美国国际集团（AIG）由于在美国房地产市场投下重注而濒临破产不过是几年前才发生的事情。《华尔街日报》（The Wall Street Journal）本周报道称，如今，这家保险公司正计划重返美国房产投资领域。
但就在华盛顿争辩“沃尔克规则”的实施细则之际，绰号“伦敦鲸”的摩根大通公司（JP Morgan Chase）交易员布鲁诺•伊克赛尔的行为使银行是否在使用自有资金承受过度风险这一问题进行的激烈讨论进一步升温。这位交易员囤积的信用违约掉期（CDS）空头头寸大得惊人，实际上是在赌一组公司的信誉将会改善，而不是恶化。对冲基金经理和证劵交易商表示，这些交易的规模足以影响市场指数，类似于用自有资金进行赌博。
AIG gets back in the game
It was only a few years ago that American International Group (AIG) nearly went bankrupt as a result of outsized bets on the U.S. housing and real-estate market. Today, the insurer is planning to return to U.S. property investing, The Wall Street Journal reported this week.
In 2008, the federal government rescued AIG through a $182.3 billion bailout, but the company has since repaid Uncle Sam. Its stock has risen nearly 32% so far this year. Now on firmer financial footing, it seems as though AIG is easing its way back into risk.
The insurer is investing in the U.S. apartment market – joining the plethora of foreign and U.S. investors that have recently been snapping up multi-family properties as the price of rentals rise. AIG's bet might not be as grandiose as its pre-financial crisis days, given, as the Journal notes, its portfolio once included a Vermont ski village, office towers in Shanghai and a Tokyo shopping mall.
But smaller investments could lead to bigger ones. And the fact that AIG has resumed property investing is nevertheless symbolic. The insurer, which is still 70% owned by the U.S. government, is still fresh in the memories of those tumultuous months of the financial crisis and the recession that followed.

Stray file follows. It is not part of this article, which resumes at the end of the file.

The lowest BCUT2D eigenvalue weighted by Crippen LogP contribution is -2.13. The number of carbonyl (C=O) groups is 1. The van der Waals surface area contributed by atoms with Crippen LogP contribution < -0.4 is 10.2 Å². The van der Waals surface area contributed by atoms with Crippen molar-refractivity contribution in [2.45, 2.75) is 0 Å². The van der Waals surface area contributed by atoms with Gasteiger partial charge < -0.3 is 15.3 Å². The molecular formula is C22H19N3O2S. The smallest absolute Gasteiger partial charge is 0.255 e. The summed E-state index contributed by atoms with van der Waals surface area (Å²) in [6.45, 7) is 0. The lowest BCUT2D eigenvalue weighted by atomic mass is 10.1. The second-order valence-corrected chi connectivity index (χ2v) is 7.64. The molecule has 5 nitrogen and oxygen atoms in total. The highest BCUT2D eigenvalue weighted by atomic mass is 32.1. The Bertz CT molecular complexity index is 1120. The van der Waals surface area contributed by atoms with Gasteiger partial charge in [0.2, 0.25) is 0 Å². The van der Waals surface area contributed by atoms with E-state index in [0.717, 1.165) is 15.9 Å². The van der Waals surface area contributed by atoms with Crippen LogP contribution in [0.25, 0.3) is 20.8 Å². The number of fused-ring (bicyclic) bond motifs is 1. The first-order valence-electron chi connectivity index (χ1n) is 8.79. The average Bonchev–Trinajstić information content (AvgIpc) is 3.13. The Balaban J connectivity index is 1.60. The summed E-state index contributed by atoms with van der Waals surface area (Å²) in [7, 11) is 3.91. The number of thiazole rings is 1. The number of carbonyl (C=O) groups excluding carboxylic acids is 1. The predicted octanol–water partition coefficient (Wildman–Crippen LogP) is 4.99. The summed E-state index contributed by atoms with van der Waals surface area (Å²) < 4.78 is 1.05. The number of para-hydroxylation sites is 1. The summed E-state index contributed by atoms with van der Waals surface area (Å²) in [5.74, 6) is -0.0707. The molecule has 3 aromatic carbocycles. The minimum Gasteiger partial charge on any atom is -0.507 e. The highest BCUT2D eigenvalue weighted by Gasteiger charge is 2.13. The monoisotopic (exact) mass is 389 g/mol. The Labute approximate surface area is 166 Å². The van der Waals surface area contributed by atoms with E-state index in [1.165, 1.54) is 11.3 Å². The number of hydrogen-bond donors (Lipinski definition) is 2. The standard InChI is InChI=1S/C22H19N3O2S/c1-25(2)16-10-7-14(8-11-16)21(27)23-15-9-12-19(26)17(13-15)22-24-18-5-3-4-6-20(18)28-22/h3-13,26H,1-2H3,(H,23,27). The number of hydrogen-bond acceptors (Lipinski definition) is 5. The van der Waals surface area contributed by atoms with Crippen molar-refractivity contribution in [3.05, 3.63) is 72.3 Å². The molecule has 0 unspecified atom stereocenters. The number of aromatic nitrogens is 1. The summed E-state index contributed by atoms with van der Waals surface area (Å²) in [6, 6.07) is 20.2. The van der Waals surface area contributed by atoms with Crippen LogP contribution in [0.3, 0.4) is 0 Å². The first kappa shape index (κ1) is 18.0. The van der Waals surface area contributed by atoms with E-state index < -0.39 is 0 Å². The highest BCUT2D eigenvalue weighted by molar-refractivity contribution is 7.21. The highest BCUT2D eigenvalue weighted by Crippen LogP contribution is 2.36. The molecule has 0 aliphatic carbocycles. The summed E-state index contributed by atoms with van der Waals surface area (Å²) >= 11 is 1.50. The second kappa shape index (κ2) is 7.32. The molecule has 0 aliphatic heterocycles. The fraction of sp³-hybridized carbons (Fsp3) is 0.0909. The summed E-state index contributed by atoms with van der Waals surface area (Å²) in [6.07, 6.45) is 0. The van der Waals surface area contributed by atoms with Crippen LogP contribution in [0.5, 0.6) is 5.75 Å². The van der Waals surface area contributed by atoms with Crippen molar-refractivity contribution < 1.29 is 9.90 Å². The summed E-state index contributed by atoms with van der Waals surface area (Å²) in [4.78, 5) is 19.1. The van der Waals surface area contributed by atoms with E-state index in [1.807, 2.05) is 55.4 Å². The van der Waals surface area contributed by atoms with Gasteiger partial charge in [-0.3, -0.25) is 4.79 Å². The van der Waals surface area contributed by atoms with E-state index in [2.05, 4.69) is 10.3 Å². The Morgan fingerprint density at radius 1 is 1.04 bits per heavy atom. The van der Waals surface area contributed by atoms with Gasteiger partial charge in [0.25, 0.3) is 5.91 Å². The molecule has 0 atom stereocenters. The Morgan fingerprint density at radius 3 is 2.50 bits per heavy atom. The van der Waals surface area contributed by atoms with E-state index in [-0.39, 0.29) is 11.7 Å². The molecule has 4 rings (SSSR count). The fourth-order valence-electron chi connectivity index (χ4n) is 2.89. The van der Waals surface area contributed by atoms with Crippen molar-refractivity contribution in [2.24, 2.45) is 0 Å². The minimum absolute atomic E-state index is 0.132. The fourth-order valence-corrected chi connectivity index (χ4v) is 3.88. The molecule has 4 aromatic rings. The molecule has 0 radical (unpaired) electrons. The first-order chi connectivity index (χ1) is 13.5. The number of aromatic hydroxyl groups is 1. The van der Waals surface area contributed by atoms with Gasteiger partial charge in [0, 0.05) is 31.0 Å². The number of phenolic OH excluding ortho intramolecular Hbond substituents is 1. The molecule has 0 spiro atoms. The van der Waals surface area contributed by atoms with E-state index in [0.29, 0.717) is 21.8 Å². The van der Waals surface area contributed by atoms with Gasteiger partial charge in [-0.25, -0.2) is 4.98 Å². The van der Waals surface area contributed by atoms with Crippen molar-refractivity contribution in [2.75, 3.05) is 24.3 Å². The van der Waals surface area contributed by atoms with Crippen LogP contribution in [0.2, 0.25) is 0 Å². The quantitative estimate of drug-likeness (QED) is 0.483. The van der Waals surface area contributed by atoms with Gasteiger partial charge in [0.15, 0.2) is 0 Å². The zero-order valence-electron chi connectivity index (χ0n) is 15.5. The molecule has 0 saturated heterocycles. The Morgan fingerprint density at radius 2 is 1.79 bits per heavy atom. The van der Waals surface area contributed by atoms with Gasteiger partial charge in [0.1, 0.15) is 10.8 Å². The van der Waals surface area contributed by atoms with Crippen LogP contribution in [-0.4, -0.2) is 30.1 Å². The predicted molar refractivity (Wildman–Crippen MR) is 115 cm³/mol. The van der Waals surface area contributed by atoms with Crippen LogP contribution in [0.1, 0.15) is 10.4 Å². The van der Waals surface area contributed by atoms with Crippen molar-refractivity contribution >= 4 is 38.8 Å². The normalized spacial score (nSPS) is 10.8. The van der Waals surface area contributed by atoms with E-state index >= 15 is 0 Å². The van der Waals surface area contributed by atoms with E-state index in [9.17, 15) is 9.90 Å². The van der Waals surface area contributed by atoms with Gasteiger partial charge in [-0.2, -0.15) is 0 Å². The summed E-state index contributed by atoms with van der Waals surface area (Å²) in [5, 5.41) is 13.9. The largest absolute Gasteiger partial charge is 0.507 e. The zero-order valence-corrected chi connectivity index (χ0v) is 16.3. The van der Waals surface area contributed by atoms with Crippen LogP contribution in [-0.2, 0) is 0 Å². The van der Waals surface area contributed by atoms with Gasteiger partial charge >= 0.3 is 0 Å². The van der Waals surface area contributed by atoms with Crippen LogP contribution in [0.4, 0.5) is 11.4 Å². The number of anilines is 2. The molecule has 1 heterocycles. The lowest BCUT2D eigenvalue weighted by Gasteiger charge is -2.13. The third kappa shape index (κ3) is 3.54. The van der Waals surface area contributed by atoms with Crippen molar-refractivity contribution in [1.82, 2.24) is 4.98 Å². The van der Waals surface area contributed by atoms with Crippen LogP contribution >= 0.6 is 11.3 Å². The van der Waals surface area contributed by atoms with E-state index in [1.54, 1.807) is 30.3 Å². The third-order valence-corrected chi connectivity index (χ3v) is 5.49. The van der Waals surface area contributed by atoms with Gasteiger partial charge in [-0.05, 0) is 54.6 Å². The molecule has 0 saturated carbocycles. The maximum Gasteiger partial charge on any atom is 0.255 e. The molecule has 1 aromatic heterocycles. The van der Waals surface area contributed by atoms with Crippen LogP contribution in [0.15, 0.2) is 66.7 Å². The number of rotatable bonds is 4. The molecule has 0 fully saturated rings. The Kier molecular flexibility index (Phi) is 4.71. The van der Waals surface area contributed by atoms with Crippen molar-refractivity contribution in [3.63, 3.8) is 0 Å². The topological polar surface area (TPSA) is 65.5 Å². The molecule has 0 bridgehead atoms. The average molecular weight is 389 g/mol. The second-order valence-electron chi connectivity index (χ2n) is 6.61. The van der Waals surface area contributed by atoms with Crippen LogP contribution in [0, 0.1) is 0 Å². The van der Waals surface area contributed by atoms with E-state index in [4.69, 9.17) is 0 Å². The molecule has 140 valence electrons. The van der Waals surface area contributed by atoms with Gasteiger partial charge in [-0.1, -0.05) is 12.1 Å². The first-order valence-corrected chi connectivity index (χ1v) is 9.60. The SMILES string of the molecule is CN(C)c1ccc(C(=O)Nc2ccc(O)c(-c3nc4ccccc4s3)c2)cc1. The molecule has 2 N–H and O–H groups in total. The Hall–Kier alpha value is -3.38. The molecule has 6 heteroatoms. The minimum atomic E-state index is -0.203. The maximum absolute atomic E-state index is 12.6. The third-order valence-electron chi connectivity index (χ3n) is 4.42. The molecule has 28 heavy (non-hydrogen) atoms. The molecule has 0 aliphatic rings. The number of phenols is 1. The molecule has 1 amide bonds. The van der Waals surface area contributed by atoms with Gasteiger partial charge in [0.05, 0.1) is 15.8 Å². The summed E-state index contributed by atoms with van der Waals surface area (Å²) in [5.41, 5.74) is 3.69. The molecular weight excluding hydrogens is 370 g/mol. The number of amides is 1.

Big bets with bank cash
Propriety trading has become a dirty word in the years following the 2007-2008 financial crisis. Former Federal Reserve Chairman Paul Volcker is known for trying to put a stop to it, arguing that firms making big trades with their own capital played a key role in the crisis.
But as Washington wrangles over implementation of the Volcker rule, JP Morgan Chase (JPM) trader Bruno Iksil, nicknamed the "London whale," has been fueling debate over whether banks are taking excessive risks with its own funds. The trader has amassed big positions in credit default swaps, effectively betting that the creditworthiness of a group of companies will improve and not deteriorate. Hedge-fund managers and dealers say the trades are big enough to move indexes and resemble proprietary bets.
The Volcker rule is part of the Dodd-Frank Act, which sets limits on risk-taking by banks with government backing and was passed after the collapse of the subprime mortgage market triggered the worst financial crisis since the Great Depression.
There's no suggestion so far that JP Morgan or the trader acted improperly. Nevertheless, it's pretty clear the appetite for risk reminiscent of years prior to the crisis is ever present.
Sub-prime mortgage bonds are back
Those toxic home loans that essentially blew up the U.S. housing market are apparently back in vogue. As The Wall Street Journal reported, prices of some distressed bonds backed by subprime loans issued before the crisis to borrowers with spotty credit histories have seen double-digit percentage gains this year.
During the financial crisis, investors essentially avoided such bonds. Their resurgence signals that investors' appetite for risk is returning.